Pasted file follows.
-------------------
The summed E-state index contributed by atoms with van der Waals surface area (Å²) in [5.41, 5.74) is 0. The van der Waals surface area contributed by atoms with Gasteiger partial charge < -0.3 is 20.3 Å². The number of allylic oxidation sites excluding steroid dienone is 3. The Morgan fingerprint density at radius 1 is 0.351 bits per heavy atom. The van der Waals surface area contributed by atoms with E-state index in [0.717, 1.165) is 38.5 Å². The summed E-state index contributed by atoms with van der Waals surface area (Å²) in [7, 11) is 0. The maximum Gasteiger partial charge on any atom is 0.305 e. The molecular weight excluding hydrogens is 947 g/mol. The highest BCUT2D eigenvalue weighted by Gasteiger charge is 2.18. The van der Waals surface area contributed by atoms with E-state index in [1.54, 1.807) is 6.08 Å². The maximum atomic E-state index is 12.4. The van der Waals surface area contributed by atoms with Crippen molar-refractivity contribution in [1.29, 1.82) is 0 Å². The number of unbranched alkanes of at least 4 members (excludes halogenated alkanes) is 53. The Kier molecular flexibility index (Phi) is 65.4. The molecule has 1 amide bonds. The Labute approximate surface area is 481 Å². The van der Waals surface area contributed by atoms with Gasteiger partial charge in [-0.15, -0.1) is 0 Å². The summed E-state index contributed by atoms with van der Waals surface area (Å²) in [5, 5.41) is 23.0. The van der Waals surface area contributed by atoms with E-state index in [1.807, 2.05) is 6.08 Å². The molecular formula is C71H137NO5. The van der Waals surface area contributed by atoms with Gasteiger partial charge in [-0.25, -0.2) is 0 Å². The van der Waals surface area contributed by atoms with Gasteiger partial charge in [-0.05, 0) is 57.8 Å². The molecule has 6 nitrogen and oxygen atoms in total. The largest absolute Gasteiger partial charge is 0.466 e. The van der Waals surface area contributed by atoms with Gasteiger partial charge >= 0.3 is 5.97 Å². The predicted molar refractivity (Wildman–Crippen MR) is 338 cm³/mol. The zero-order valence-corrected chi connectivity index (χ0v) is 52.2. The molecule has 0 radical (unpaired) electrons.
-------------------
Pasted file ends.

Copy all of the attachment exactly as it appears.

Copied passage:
The summed E-state index contributed by atoms with van der Waals surface area (Å²) in [5.41, 5.74) is 0. The van der Waals surface area contributed by atoms with Gasteiger partial charge < -0.3 is 20.3 Å². The number of allylic oxidation sites excluding steroid dienone is 3. The Morgan fingerprint density at radius 1 is 0.351 bits per heavy atom. The van der Waals surface area contributed by atoms with E-state index in [0.717, 1.165) is 38.5 Å². The summed E-state index contributed by atoms with van der Waals surface area (Å²) in [7, 11) is 0. The maximum Gasteiger partial charge on any atom is 0.305 e. The molecular weight excluding hydrogens is 947 g/mol. The highest BCUT2D eigenvalue weighted by Gasteiger charge is 2.18. The van der Waals surface area contributed by atoms with E-state index in [1.54, 1.807) is 6.08 Å². The maximum atomic E-state index is 12.4. The van der Waals surface area contributed by atoms with Crippen molar-refractivity contribution in [1.29, 1.82) is 0 Å². The number of unbranched alkanes of at least 4 members (excludes halogenated alkanes) is 53. The Kier molecular flexibility index (Phi) is 65.4. The molecule has 1 amide bonds. The Labute approximate surface area is 481 Å². The van der Waals surface area contributed by atoms with Gasteiger partial charge in [-0.15, -0.1) is 0 Å². The summed E-state index contributed by atoms with van der Waals surface area (Å²) in [5, 5.41) is 23.0. The van der Waals surface area contributed by atoms with E-state index in [1.807, 2.05) is 6.08 Å². The molecular formula is C71H137NO5. The van der Waals surface area contributed by atoms with Gasteiger partial charge in [-0.25, -0.2) is 0 Å². The van der Waals surface area contributed by atoms with Gasteiger partial charge in [-0.05, 0) is 57.8 Å². The molecule has 6 nitrogen and oxygen atoms in total. The largest absolute Gasteiger partial charge is 0.466 e. The van der Waals surface area contributed by atoms with Gasteiger partial charge >= 0.3 is 5.97 Å². The predicted molar refractivity (Wildman–Crippen MR) is 338 cm³/mol. The zero-order valence-corrected chi connectivity index (χ0v) is 52.2. The molecule has 0 radical (unpaired) electrons.